Postby clore » August 26th, 2013, 7:49 pm

ChiO wrote:I was providing the benefit of doubt on the details -- in so doing I interpreted the use of "PI" as "a private individual who investigates the circumstances relating to a crime or a supposed crime, with or without authorization or licensure" and, therefore, a broader term than "a licensed private investigator".

So it goes.


I wasn't ascribing the errors to you, ChiO. I'm just one of those who gets anal when reading misinformation such as this which could easily be corrected (and I'm regularly pointing out the errors made by those authoring the TCM intros on the TCM boards). Reader comments below the review point out even more errors, some of which I just didn't mention for the sake of brevity.

However, being brief does not excuse any possible implication of mine that you were at fault. I should have been specific there.

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ChiO
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Re: The Best Marlowe

Postby ChiO » August 26th, 2013, 9:15 pm

And I wasn't suggesting that you were ascribing the errors to me.

I was just indicating that what you called "errors" were matters that, though they caused me to twitch when I read the article, I decided (or rationalized) that the author was using "PI" in a different way than most of us would. Otherwise it was a gross error, and I usually try to find a reasonable way of interpreting such things so that the error is not gross (I once witnessed someone being skewered for saying a character was "framed" when he arguably wasn't, and it wasn't pleasant). I can be forgiving on such details when an author is making an overall point that I find interesting (even if I disagree) and the errors are not are such a quality and quantity as to destroy that point.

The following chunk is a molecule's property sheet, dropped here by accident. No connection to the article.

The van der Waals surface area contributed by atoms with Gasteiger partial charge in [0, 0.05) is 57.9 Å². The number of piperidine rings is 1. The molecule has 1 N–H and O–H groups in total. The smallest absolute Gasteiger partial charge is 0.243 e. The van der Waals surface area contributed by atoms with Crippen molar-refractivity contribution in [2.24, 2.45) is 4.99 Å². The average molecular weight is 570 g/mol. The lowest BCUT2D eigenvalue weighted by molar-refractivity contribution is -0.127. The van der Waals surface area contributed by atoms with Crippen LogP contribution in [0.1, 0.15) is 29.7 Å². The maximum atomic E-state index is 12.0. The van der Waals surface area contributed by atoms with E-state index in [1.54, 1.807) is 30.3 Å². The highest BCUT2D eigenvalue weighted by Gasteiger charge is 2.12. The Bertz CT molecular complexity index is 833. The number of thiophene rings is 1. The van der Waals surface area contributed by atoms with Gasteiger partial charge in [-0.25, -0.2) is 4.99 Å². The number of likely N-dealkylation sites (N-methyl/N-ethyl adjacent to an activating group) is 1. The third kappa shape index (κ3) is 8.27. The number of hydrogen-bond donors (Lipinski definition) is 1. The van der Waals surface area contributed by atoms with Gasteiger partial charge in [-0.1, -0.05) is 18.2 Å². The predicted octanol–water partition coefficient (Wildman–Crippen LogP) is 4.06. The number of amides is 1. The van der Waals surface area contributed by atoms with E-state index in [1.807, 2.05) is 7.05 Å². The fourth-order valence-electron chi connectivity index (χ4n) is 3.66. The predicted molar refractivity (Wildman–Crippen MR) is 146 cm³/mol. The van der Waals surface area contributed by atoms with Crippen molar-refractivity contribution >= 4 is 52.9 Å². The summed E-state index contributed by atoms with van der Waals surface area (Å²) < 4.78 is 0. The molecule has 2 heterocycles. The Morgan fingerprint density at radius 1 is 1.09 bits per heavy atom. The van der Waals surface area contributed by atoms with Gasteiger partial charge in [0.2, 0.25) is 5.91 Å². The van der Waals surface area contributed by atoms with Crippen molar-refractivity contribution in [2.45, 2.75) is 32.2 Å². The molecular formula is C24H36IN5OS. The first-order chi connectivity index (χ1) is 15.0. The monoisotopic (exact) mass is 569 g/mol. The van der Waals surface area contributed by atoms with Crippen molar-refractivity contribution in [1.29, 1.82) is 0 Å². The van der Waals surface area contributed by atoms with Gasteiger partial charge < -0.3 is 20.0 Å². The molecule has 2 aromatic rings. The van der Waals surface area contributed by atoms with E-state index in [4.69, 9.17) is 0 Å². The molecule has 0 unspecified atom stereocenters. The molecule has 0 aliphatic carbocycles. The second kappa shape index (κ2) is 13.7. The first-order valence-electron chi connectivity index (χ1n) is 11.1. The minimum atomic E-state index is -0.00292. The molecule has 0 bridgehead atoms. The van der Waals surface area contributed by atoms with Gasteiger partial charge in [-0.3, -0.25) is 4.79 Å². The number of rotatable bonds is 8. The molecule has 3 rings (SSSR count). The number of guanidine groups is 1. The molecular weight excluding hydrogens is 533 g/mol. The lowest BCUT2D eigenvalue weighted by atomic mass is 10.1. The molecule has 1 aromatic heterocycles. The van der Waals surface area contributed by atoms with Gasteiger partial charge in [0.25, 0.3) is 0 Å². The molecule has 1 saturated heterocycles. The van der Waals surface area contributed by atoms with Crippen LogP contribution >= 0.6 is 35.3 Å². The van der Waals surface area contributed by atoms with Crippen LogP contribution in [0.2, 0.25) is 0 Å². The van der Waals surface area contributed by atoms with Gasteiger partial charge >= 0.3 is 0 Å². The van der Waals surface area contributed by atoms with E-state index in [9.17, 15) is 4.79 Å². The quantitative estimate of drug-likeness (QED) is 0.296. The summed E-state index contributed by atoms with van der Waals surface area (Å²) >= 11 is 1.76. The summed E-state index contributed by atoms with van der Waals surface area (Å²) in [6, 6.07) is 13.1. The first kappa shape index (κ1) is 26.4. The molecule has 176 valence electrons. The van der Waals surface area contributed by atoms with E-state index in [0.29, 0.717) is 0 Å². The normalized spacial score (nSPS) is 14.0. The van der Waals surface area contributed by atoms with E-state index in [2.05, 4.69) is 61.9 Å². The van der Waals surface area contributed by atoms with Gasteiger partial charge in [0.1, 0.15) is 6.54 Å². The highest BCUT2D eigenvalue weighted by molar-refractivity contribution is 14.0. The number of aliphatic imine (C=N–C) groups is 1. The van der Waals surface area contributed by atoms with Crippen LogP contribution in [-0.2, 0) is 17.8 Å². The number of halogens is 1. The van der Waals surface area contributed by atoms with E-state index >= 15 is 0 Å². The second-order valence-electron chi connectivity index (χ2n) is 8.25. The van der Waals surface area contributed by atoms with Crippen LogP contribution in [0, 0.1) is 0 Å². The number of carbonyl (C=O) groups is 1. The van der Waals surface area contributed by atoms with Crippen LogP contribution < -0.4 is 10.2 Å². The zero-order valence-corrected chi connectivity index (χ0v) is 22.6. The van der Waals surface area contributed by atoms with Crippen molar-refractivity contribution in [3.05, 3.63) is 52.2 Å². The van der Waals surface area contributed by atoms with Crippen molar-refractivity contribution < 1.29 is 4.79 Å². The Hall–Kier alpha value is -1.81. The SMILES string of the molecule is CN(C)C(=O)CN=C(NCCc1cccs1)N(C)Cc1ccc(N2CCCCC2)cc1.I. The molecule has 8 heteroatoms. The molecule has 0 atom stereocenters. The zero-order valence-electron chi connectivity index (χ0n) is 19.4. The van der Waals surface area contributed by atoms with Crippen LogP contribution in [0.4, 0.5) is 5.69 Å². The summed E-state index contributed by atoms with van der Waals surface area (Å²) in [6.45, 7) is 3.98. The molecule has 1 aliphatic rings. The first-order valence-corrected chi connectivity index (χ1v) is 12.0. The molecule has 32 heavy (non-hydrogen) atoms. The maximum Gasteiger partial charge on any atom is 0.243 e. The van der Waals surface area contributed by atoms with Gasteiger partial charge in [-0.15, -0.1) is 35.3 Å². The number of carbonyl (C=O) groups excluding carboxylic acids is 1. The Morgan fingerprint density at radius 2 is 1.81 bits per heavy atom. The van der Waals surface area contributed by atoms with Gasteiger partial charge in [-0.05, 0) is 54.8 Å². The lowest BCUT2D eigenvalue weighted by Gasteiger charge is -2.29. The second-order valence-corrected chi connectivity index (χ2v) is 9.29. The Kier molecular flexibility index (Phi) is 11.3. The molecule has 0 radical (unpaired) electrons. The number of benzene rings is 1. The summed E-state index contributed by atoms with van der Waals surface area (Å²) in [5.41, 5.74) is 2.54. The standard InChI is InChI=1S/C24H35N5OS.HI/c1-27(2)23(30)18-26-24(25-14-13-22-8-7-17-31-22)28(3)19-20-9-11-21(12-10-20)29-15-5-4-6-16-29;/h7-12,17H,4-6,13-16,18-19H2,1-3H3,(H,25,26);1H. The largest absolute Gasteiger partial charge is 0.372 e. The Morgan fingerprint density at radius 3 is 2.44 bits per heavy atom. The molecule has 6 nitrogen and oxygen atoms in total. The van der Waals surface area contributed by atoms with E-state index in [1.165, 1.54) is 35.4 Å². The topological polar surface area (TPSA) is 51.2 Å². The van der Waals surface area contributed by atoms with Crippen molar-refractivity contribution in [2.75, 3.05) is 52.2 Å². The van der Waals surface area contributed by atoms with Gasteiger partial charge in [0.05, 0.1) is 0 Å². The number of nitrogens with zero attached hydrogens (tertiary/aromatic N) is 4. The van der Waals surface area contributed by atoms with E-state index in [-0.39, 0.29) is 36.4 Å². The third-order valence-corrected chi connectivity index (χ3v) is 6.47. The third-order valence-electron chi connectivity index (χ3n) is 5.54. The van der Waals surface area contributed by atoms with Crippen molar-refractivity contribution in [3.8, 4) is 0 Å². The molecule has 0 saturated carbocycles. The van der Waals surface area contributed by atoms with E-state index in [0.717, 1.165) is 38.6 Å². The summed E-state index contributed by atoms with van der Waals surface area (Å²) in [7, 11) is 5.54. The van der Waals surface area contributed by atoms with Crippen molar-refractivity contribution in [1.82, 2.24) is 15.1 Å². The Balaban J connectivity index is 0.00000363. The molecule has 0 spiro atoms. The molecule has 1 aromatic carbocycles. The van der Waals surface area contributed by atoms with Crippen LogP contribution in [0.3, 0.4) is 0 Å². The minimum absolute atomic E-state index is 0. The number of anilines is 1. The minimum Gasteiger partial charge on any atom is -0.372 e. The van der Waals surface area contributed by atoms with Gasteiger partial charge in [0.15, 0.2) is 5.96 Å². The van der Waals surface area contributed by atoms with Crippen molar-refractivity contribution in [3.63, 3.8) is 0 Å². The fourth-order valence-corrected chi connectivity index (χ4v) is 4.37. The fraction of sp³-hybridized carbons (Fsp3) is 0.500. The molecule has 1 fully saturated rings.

Anyhoo -- I found the article of interest.
Everyday people...that's what's wrong with the world. -- Morgan Morgan
I love movies. But don't get me wrong. I hate Hollywood. -- Orson Welles
Movies can only go forward in spite of the motion picture industry. -- Orson Welles

clore
Posts: 73
Joined: November 6th, 2011, 4:21 pm

Re: The Best Marlowe

Postby clore » August 27th, 2013, 7:07 am

The book itself sounds interesting, I'm always down for something that looks at the genre. It's the review that I find problematic but now I simply have to discover if the "errors" made were on the part of the reviewer or the author.
Last edited by clore on August 27th, 2013, 12:12 pm, edited 1 time in total.

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Rita Hayworth
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Re: The Best Marlowe

Postby Rita Hayworth » August 27th, 2013, 8:01 am

RedRiver wrote:I'll add this to the discussion. LONG GOODBYE is not one of the better books either. It's kind of ponderous; a little depressing. If I recall, there are some philosophical supporting characters who fail to liven things up. I actually prefer PLAYBACK, which came later and follows up on this story.


I agree with you here ... and it's took me a day or two to get me here ... I prefer PLAYBACK over LONG GOODBYE anytime! Sorry, that I haven't been sharing that much - been busy of lately.

RedRiver
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Re: The Best Marlowe

Postby RedRiver » August 27th, 2013, 2:43 pm

A friend of mine is considering reading Chandler for the first time. Boy, is he in for a treat! I almost envy the experience. I'll read a lot of crime fiction in the coming months. But I bet I won't see anything of this caliber.